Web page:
• [0014]
    However, in addition to its uncontested beneficial physiological properties, creatine does have the disadvantage that it does not have pronounced stability in the corresponding aqueous solutions. Creatine cyclizes in this case by eliminating water to form creatinine. The cyclization rate is dependent on the pH of the solution and the temperature, with concentration not playing a role. Particularly in the neutral and acidic pH range, the conversion to creatinine proceeds very rapidly. Owing to the rapid breakdown of creatine in this environment, the use in aqueous or moist formulations for human and animal nutrition is virtually excluded. Just the pH of the stomach of 1 to 2 can, depending on residence time, lead to a significant breakdown of creatine to creatinine (Greenhaff, P. L.: Factors Modifying Creatine Accumulation in Human Skeletal Muscle. In: Creatine. From Basic Science to Clinical Application. Medical Science Symposia Series Volume 14, 2000, 75-82).
  • [0015]
    The stability of creatine as a function of pH was studied thoroughly as early as 1928 and the higher stability in the alkaline range has already been known since this time (Cannan, Robert Keith; Shore, Agnes. Creatine-creatinine equilibrium. The apparent dissociation constants of creatine and creatinine. Biochemical Journal (1928), 22, 920-9). The use of an alkaline creatine for preparations which are used for nutrition, however, was not described until much later.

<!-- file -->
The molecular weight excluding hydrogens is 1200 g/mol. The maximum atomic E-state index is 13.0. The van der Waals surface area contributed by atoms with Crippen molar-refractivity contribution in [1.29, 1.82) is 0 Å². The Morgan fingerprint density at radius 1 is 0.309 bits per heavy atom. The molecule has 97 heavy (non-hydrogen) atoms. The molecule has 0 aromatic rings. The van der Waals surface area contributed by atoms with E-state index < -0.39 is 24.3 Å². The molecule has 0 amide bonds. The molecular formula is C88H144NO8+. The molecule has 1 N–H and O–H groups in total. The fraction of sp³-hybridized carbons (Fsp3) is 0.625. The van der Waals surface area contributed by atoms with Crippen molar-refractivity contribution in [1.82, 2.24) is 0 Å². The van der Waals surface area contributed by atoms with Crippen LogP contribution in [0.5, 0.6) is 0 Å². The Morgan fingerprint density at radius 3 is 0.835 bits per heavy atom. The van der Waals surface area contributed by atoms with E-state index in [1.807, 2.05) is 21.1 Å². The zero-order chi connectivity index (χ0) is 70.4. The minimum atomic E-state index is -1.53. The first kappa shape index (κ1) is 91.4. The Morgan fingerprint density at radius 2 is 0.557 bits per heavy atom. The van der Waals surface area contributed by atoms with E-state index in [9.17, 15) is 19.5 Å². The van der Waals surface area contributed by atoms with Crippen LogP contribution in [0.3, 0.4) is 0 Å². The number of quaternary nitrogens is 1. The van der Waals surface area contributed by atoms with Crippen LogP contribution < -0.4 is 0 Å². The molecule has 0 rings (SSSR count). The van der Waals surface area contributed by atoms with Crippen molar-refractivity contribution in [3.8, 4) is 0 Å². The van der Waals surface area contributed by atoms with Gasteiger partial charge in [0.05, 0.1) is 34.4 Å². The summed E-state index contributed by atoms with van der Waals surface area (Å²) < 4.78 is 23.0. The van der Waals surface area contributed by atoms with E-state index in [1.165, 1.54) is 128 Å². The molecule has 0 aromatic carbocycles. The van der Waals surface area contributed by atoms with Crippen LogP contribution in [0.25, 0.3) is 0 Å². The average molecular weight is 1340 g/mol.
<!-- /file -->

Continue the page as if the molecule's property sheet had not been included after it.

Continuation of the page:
• [0016]
    For instance, EP 669 083 A2 claims an alkaline creatine drink and use thereof, which drink is distinguished by the stability of creatine during the preservation process. The scope of protection also extends here to a process in which 1.) water having a basic pH is charged and heated, 2.) 1-3 g of creatine per 100 ml are dissolved with stirring and 3.) additives for increasing the nutrient content and improving the flavor are added. A special base for setting the pH is not described in this application.
  • [0017]
    U.S. Pat. No. 6,399,661 claims a creatine preparation which is intended for nutritional purposes. The claimed production proceeds via a three-stage process in which 1.) an alkaline powder is mixed with pulverulent creatine in order to obtain a mixture of pH 7 to 14; 2.) a pulverulent additive is added in order to improve sweetness and taste of the mixture and 3.) a further alkaline powder is added in order to set the pH of the mixture to values between 7 and 14. The base used is preferably sodium carbonate and/or magnesium glycerolphosphate. In addition, the alkaline components can be selected from the group of hydroxides, carbonates, bicarbonates, chlorides, tree latex or phosphates.
  • [0018]
    EP 1 520 580 A1 claims a method of increasing the stamina in mammals and humans by using a creatine preparation which has a pH between 7 and 14. The preparations used correspond to the mixtures stipulated in U.S. Pat. No. 6,399,661.
  • [0019]
    A disadvantage with the preparations according to the prior art is the fact that even small amounts of acids are sufficient in order to neutralize these mixtures or set an acid pH. In practise, maximum dosages of some grams of such creatine preparations are selected. After dissolution in water, these are first stable, after oral uptake, such a dose, owing to the small amount of base present, is very rapidly set to an acidic pH by the stomach acid, and creatine is therefore unstable.
  • [0020]
    The basic creatine preparations which are known from the prior art are therefore not provided to the body in the maximum possible amount, since in addition, in the acid environment of the stomach, some of the creatine is converted to creatinine.
  • [0021]